The polyester chain witnessed another bout of price advances in the week ended 24 April, with polyester staple fibre and filament yarn prices zooming past or almost at par with its previous high seen in the last week of November 2014. This time prices the push came from the demand side rather than cost side. Also helping came from the rounds of maintenance shutdown in the upstream industry. Added to these factors was a couple of fire breakout at petrochemical plants in China that feed the polyester industry.
During the week, polyester fibre makers in China hiked prices up US cents 8 a kg reflecting the firming upstream PTA and MEG markets. However, buying sentiment stepped back from last week as traders and yarn makers were cautious in chasing after higher prices, brushing aside their modest short-coverings. Inventory at producers mounted up a bit, with average run rates of PSF plants at around 65%. In India, producers held stable offers amid limited enquiries as downstream have stocked up raw material while in Pakistan, prices were basically stable and transactions followed up marginally.
Filament yarn producers also raised offers amid bullish sentiment as traders, holding cautious outlook, avoided purchasing in large volumes. In Jiangsu, PFY offers were largely up on back of tightening supply and steady demand. DTY prices were also hiked amid modest trading, and inventory at producers decreased a little. In India, POY prices were unchanged amid modest trading as producers were producing for their own use. In Pakistan, DTY prices were stable amid modest trading. Downstream buying was mainly on rigid demand.
1.4D direct-melt spun PSF prices jumped US cents 7-8 to US$1.31-1.34 a kg in Jiangsu and Zhejiang, while the same in Fujian was pegged in the range of US$1.31-1.33 a kg, up US cents 9 from last week recording highest increase among regions while Shandong saw prices rise US cents 4-6 to US$1.31-1.34 a kg. In Pakistan, prices in Karachi were steady at US$1.20-1.23 a kg while Indian PSF prices were down US cents 3 to US$1.25 a kg due to weak INR. In China, POY 75/72 was pegged at US$1.57-1.58 a kg in Shengze market, up US cents 13 from last week while 75/36 was up US cents 18 at US$1.62-1.63 a kg. In Indian POY 130/34 prices were at US$1.45-1.47 a kg, down US cents 2 due to weak INR.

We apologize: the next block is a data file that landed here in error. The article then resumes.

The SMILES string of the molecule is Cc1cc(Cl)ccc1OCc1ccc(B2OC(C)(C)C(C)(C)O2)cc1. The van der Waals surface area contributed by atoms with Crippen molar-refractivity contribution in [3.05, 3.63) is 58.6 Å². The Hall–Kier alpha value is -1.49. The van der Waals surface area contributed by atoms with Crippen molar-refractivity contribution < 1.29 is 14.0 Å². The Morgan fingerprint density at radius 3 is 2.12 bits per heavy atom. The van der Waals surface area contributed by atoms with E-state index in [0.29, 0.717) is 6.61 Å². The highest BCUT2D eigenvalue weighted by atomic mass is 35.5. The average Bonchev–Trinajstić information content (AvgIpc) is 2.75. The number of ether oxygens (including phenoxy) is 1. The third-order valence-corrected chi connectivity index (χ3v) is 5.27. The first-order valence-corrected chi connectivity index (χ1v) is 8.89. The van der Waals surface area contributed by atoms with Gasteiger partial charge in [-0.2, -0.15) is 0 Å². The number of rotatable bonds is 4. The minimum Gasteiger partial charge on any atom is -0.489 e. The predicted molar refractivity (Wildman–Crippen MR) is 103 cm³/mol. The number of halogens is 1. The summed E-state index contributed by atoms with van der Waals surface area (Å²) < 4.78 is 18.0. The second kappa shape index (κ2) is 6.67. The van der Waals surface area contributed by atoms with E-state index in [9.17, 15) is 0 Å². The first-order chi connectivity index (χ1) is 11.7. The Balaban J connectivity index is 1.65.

In the upstream, Asian ethylene prices rose for the twelfth consecutive week led by South East Asia where spot supply was tighter compared with Northeast Asia. European ethylene prices too rose on tight supply due to some production issues combined with strong downstream demand. Paraxylene supplies continued to remain tight in Asian spot markets supporting prices to firm up again. MEG prices surged 8.7% in Asian markets on bullish futures and plants explosion in China. A blast at Sinopec Yangzi Petrochemicalâ€™s 300 kilo ton MEG unit tightened supply of MEG and ethylene oxide. European MEG prices also jumped following plant outage in Asia hitting a two and half year high. PTA prices jumped in Asia on bullish futures and by an explosion at Sinopec's Nanjing Yangzi Petrochemical olefins plant, which forced shutting down of 600,000 ton a year PTA facility at Jiangsu, Nanjing. With raw materials, PTA and MEG prices going strong and approaching month-end replenishment, polyester chip markets got strong cost support to raise prices.
In the same week, oil markets were diverged with European Brent hitting 4-1/2-month highs on continued fighting in Yemen while US crude fell on concerns of another upcoming stock build, though both benchmarks registered weekly gains. Meanwhile, softer US$ lent support to Brent and formed a floor beneath falling US crude prices. Worries that crude stockpiles in the US could hit a new record next week weighed on US crude, even as overall demand for oil and fuel products, especially gasoline, picked up ahead of the peak summer driving season. Brent settled at US$65.28 a barrel finishing up for a third straight week, gaining 3% on the week. US crude closed at US$57.15 rising for a sixth straight week, up 2.5% on the week.
Courtesy: Weekly PriceWatch Report
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